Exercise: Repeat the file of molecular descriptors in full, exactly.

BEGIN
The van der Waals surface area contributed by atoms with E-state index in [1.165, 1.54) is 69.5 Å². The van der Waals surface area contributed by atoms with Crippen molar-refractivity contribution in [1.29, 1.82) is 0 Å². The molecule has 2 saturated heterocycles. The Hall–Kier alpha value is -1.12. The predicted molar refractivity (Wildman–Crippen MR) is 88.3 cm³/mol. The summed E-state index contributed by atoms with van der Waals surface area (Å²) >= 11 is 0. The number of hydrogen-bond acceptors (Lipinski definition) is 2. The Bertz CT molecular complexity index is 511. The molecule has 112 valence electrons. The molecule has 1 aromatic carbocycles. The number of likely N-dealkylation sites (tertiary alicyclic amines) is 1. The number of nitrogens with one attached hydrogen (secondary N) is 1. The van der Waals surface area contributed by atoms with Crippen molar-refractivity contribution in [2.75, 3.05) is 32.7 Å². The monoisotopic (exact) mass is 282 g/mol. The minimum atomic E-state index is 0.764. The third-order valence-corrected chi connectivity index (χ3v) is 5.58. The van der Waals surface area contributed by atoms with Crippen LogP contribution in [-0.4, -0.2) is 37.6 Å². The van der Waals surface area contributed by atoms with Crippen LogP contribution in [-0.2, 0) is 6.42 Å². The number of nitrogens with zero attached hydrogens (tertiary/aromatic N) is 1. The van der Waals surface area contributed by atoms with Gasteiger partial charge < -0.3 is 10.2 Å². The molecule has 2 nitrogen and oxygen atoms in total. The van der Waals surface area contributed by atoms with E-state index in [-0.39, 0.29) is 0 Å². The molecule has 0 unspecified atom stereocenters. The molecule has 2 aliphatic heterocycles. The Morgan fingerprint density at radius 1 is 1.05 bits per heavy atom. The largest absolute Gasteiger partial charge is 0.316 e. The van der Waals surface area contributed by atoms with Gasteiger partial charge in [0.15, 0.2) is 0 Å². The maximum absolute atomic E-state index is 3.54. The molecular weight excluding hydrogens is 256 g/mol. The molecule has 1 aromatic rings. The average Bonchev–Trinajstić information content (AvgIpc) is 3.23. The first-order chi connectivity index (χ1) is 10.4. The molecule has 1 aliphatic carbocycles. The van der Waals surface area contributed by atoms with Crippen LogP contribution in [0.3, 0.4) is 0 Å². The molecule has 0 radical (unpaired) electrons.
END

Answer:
The van der Waals surface area contributed by atoms with E-state index in [1.165, 1.54) is 69.5 Å². The van der Waals surface area contributed by atoms with Crippen molar-refractivity contribution in [1.29, 1.82) is 0 Å². The molecule has 2 saturated heterocycles. The Hall–Kier alpha value is -1.12. The predicted molar refractivity (Wildman–Crippen MR) is 88.3 cm³/mol. The summed E-state index contributed by atoms with van der Waals surface area (Å²) >= 11 is 0. The number of hydrogen-bond acceptors (Lipinski definition) is 2. The Bertz CT molecular complexity index is 511. The molecule has 112 valence electrons. The molecule has 1 aromatic carbocycles. The number of likely N-dealkylation sites (tertiary alicyclic amines) is 1. The number of nitrogens with one attached hydrogen (secondary N) is 1. The van der Waals surface area contributed by atoms with Crippen molar-refractivity contribution in [2.75, 3.05) is 32.7 Å². The monoisotopic (exact) mass is 282 g/mol. The minimum atomic E-state index is 0.764. The third-order valence-corrected chi connectivity index (χ3v) is 5.58. The van der Waals surface area contributed by atoms with Crippen LogP contribution in [-0.4, -0.2) is 37.6 Å². The van der Waals surface area contributed by atoms with Crippen LogP contribution in [-0.2, 0) is 6.42 Å². The number of nitrogens with zero attached hydrogens (tertiary/aromatic N) is 1. The van der Waals surface area contributed by atoms with Gasteiger partial charge < -0.3 is 10.2 Å². The molecule has 2 nitrogen and oxygen atoms in total. The van der Waals surface area contributed by atoms with E-state index in [-0.39, 0.29) is 0 Å². The molecule has 0 unspecified atom stereocenters. The molecule has 2 aliphatic heterocycles. The Morgan fingerprint density at radius 1 is 1.05 bits per heavy atom. The largest absolute Gasteiger partial charge is 0.316 e. The van der Waals surface area contributed by atoms with Gasteiger partial charge in [0.15, 0.2) is 0 Å². The maximum absolute atomic E-state index is 3.54. The molecular weight excluding hydrogens is 256 g/mol. The molecule has 1 aromatic rings. The average Bonchev–Trinajstić information content (AvgIpc) is 3.23. The first-order chi connectivity index (χ1) is 10.4. The molecule has 1 aliphatic carbocycles. The van der Waals surface area contributed by atoms with Crippen LogP contribution in [0.3, 0.4) is 0 Å². The molecule has 0 radical (unpaired) electrons.